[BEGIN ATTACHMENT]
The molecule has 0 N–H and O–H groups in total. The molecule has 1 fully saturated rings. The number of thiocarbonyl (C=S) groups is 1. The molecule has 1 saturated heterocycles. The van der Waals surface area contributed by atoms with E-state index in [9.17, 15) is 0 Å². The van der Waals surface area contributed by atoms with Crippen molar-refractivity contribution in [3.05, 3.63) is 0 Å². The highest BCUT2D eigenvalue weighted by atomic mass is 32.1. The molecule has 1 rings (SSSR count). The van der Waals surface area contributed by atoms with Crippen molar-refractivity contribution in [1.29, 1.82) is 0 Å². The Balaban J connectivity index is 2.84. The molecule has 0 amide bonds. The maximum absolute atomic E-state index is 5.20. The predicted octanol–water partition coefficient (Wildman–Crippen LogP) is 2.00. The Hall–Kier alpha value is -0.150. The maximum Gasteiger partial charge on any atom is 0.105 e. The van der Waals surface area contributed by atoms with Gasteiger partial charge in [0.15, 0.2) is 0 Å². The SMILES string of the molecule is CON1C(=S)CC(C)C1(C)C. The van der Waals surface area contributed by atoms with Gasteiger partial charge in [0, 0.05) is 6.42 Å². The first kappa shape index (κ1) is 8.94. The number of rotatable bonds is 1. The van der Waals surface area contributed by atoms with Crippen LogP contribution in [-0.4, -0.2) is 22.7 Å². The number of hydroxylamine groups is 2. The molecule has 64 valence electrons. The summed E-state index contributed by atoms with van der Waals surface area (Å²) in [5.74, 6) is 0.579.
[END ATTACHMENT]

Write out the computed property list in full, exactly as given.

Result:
The molecule has 0 N–H and O–H groups in total. The molecule has 1 fully saturated rings. The number of thiocarbonyl (C=S) groups is 1. The molecule has 1 saturated heterocycles. The van der Waals surface area contributed by atoms with E-state index in [9.17, 15) is 0 Å². The van der Waals surface area contributed by atoms with Crippen molar-refractivity contribution in [3.05, 3.63) is 0 Å². The highest BCUT2D eigenvalue weighted by atomic mass is 32.1. The molecule has 1 rings (SSSR count). The van der Waals surface area contributed by atoms with Crippen molar-refractivity contribution in [1.29, 1.82) is 0 Å². The Balaban J connectivity index is 2.84. The molecule has 0 amide bonds. The maximum absolute atomic E-state index is 5.20. The predicted octanol–water partition coefficient (Wildman–Crippen LogP) is 2.00. The Hall–Kier alpha value is -0.150. The maximum Gasteiger partial charge on any atom is 0.105 e. The van der Waals surface area contributed by atoms with Gasteiger partial charge in [0.15, 0.2) is 0 Å². The SMILES string of the molecule is CON1C(=S)CC(C)C1(C)C. The van der Waals surface area contributed by atoms with Gasteiger partial charge in [0, 0.05) is 6.42 Å². The first kappa shape index (κ1) is 8.94. The number of rotatable bonds is 1. The van der Waals surface area contributed by atoms with Crippen LogP contribution in [-0.4, -0.2) is 22.7 Å². The number of hydroxylamine groups is 2. The molecule has 64 valence electrons. The summed E-state index contributed by atoms with van der Waals surface area (Å²) in [5.74, 6) is 0.579.